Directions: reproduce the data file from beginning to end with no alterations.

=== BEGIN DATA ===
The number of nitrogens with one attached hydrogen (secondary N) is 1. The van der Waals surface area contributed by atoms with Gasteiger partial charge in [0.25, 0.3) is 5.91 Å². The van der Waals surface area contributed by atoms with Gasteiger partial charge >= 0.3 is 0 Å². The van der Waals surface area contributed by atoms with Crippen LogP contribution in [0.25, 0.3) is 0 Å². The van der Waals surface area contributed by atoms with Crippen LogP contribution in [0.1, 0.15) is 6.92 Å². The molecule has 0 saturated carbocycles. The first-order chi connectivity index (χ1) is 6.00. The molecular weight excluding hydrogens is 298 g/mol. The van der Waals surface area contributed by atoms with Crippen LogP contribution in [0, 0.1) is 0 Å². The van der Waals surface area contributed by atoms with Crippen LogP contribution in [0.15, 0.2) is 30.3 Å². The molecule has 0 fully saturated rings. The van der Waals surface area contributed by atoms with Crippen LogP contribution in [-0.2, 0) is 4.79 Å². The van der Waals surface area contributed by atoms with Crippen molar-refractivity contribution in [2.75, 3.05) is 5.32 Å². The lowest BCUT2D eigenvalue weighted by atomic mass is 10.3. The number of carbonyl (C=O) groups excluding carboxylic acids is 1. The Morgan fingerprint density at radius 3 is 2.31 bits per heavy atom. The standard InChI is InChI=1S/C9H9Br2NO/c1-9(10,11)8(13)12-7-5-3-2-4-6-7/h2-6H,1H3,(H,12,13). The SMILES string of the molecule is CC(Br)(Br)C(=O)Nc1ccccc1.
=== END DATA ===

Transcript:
The number of nitrogens with one attached hydrogen (secondary N) is 1. The van der Waals surface area contributed by atoms with Gasteiger partial charge in [0.25, 0.3) is 5.91 Å². The van der Waals surface area contributed by atoms with Gasteiger partial charge >= 0.3 is 0 Å². The van der Waals surface area contributed by atoms with Crippen LogP contribution in [0.25, 0.3) is 0 Å². The van der Waals surface area contributed by atoms with Crippen LogP contribution in [0.1, 0.15) is 6.92 Å². The molecule has 0 saturated carbocycles. The first-order chi connectivity index (χ1) is 6.00. The molecular weight excluding hydrogens is 298 g/mol. The van der Waals surface area contributed by atoms with Crippen LogP contribution in [0, 0.1) is 0 Å². The van der Waals surface area contributed by atoms with Crippen LogP contribution in [0.15, 0.2) is 30.3 Å². The molecule has 0 fully saturated rings. The van der Waals surface area contributed by atoms with Crippen LogP contribution in [-0.2, 0) is 4.79 Å². The van der Waals surface area contributed by atoms with Crippen molar-refractivity contribution in [2.75, 3.05) is 5.32 Å². The lowest BCUT2D eigenvalue weighted by atomic mass is 10.3. The number of carbonyl (C=O) groups excluding carboxylic acids is 1. The Morgan fingerprint density at radius 3 is 2.31 bits per heavy atom. The standard InChI is InChI=1S/C9H9Br2NO/c1-9(10,11)8(13)12-7-5-3-2-4-6-7/h2-6H,1H3,(H,12,13). The SMILES string of the molecule is CC(Br)(Br)C(=O)Nc1ccccc1.